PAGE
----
F Cubed hosted a fireside chat with Hadley Harris of Eniac Ventures and Lara Crystal + Lindsey Andrews of Minibar on Tuesday, March 10th at Lowenstein Sandler LLP. It was a rainy evening but we had an engaged crowd of investors, entrepreneurs, students, journalists and others in attendance.
What makes mobile on-demand so attractive and what sectors are ripe for disintermediation + value-creation via mobile on-demand?
Sectors that have been disrupted via mobile on-demand marketplaces provide commoditized services that consumers need anytime and quickly. Services that require specific supply (e.g., women’s haircuts), do not lend themselves to on-demand marketplaces. The possibilities for on-demand disintermediation and value creation are endless, so long as the markets provide services that possess commodity-like qualities.
As 2-sided platforms, marketplaces need to also be able to successfully match up liquidity on both sides. This is a significant operational challenge that requires a strong management team, particularly in tech. Without these market- and company-specific dynamics, value-creation via mobile on-demand is not possible.
What type of research is done to identify markets that are inefficient?
Lara + Lindsey leveraged user surveys to identify how their target users were shopping for consumables. They found that individual consumers were shopping for wine + spirits on their way home from work. This represented a significant opportunity for disintermediation via mobile on-demand.
How did Minibar create a direct-to-consumer brand, and how did Lara + Lindsey’s prior career experience at Rent the Runway and Quidsi help to build the brand? How important is the customer experience to Minibar’s growth and strategy?
At the outset, Minibar utilized unpaid, non-scalable channels, including PR partnerships and social media, to develop their direct-to-consumer brand. Many of these tactics were adopted from Lara’s experience at Rent the Runway. Growth hacking is a term that is used a lot but non-scalable activities can be used that have a significant impact too.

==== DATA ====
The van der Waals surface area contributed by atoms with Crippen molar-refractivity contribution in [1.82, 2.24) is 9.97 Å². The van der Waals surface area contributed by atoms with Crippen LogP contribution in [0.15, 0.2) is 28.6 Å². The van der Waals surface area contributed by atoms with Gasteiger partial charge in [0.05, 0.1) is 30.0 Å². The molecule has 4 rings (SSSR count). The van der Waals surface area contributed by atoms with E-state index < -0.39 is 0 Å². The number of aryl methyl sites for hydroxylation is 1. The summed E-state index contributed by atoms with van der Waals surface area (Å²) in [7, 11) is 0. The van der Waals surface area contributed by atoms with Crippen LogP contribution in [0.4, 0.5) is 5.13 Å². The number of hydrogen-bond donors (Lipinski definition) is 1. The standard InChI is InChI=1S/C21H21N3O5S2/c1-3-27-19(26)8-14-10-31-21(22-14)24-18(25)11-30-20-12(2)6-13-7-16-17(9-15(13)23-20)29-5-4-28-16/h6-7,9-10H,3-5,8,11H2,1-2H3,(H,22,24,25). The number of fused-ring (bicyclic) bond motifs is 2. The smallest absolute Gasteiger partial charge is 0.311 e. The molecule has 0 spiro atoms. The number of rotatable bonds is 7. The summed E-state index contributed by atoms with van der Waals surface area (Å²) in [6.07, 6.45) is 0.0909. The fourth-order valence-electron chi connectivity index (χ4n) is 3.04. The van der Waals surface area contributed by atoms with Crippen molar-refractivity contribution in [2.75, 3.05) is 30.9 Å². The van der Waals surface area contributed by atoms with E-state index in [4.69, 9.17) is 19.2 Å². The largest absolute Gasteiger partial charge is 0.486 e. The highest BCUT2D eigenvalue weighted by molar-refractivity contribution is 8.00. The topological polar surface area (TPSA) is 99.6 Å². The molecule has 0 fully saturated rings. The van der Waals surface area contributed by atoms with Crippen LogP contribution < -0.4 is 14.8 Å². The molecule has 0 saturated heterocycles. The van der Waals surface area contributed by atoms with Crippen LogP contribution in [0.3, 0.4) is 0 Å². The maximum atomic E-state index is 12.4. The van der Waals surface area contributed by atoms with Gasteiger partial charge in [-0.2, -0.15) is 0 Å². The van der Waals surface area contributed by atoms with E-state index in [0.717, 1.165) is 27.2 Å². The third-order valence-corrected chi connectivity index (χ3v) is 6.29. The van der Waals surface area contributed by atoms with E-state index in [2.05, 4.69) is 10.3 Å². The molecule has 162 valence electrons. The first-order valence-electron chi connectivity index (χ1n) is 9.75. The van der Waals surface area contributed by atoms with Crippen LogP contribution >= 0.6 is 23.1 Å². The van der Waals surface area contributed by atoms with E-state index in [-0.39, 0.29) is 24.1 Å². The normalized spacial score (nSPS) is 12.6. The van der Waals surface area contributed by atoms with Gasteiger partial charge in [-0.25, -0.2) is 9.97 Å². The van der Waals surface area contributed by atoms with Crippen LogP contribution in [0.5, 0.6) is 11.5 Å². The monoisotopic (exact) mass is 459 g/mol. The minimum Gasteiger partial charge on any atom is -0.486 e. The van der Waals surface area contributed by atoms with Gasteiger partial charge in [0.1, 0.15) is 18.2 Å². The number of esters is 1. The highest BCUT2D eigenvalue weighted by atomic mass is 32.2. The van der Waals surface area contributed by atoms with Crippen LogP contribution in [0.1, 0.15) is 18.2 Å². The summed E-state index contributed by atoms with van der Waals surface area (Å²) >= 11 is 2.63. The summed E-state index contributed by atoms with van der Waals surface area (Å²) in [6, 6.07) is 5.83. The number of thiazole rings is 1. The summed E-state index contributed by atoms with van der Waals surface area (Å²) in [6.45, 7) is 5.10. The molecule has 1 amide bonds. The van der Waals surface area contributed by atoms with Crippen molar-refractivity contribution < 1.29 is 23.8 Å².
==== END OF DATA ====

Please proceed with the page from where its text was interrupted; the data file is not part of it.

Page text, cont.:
Renting is a naturally social behavior, as is alcohol consumption. Making this a pleasant experience is important to sustaining the value of the brand and the service. Customer experience is vital to Minibar’s success, which is another strategy adopted from prior experience.
Minibar has amplified the growth of wine + spirits retailers as well. How has Minibar enhanced the revenue of its partner stores?
Retailers are key to Minibar’s operations. Lara + Lindsey have found that the Minibar partnership enhances revenues for its retailers. It is illegal to own more than one liquor store in NY, making the market highly fragmented by definition. Minibar gives retailers the voice and the ability to access demand previously unknown.
Further, for most wine + spirits stores, wine represents the majority of the inventory. The bulk of Minibar’s orders include wine because, when first setting out to partner with retailers, Lara + Lindsey focused on enhancing wine sales for its partners, listing wine first on the Minibar menu. These tactics have further enhanced Minibar’s retailer relationships.
What metrics are most important to investors in mobile on-demand companies? Does growth matter more than unit economics?
Key metrics include repeat rate per customer + month-over-month retention. Given Eniac is a seed stage investor, they prefer companies to focus on growth as opposed to optimizing unit economics per user. Most mobile on-demand companies operate in “winner take all” categories. Focusing on market share is thus more important than unit economics at an early stage.
What metrics drive Minibar’s decision-making processes? How does Minibar evaluate opportunities (for example to expand into a new market/city)?
Besides COA and LTV, repeat rate of customers is also very important. Minibar is focused on targeting one market and getting that one right before expanding into another market.
Each city is evaluated based on a variety of criteria, and expansion is determined based on this ranking. When entering a market, supply and demand need to be matched up first. Often, the supply is there first, as there is no cost associated with signing a retail partner. The learning curve of the city by city model is very steep at the outset, but with increased scale, repeating the process becomes easier.
Challenges include: navigating the legal landscape, scaling customer service, finding great talent. It is hard to do several things well, so Minibar has chosen to focus on its strengths.
Lara + Lindsey, how did you find the fundraising process?
When raising its seed round, Minibar raised more than they initially were targeting and found female role models in the ecosystem to add support.
Overall, Eniac and Minibar believe that building a great business relies on building a great product. Big outcomes require great branding, network effects, partnerships and exclusives.